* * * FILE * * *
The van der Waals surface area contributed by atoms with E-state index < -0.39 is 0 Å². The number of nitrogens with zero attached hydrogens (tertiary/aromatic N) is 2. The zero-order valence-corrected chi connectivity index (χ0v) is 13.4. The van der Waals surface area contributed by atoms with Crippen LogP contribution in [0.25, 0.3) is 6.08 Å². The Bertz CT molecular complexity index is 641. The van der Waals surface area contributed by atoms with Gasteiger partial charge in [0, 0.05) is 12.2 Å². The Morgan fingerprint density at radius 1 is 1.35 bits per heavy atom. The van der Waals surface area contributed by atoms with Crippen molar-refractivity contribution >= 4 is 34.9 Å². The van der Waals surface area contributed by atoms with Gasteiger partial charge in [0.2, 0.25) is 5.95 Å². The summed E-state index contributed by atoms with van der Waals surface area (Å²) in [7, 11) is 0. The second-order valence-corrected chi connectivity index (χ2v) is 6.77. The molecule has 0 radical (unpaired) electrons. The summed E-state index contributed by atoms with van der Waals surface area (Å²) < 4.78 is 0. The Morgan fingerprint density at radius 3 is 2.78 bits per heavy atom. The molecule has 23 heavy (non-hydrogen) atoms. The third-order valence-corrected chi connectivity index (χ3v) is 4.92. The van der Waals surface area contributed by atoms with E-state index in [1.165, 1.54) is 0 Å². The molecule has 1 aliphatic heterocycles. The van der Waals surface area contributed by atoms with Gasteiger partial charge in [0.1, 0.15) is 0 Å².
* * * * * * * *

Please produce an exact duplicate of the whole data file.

The van der Waals surface area contributed by atoms with E-state index < -0.39 is 0 Å². The number of nitrogens with zero attached hydrogens (tertiary/aromatic N) is 2. The zero-order valence-corrected chi connectivity index (χ0v) is 13.4. The van der Waals surface area contributed by atoms with Crippen LogP contribution in [0.25, 0.3) is 6.08 Å². The Bertz CT molecular complexity index is 641. The van der Waals surface area contributed by atoms with Gasteiger partial charge in [0, 0.05) is 12.2 Å². The Morgan fingerprint density at radius 1 is 1.35 bits per heavy atom. The van der Waals surface area contributed by atoms with Crippen molar-refractivity contribution >= 4 is 34.9 Å². The van der Waals surface area contributed by atoms with Gasteiger partial charge in [0.2, 0.25) is 5.95 Å². The summed E-state index contributed by atoms with van der Waals surface area (Å²) in [7, 11) is 0. The second-order valence-corrected chi connectivity index (χ2v) is 6.77. The molecule has 0 radical (unpaired) electrons. The summed E-state index contributed by atoms with van der Waals surface area (Å²) < 4.78 is 0. The Morgan fingerprint density at radius 3 is 2.78 bits per heavy atom. The molecule has 23 heavy (non-hydrogen) atoms. The third-order valence-corrected chi connectivity index (χ3v) is 4.92. The van der Waals surface area contributed by atoms with E-state index in [1.165, 1.54) is 0 Å². The molecule has 1 aliphatic heterocycles. The van der Waals surface area contributed by atoms with Gasteiger partial charge in [0.1, 0.15) is 0 Å².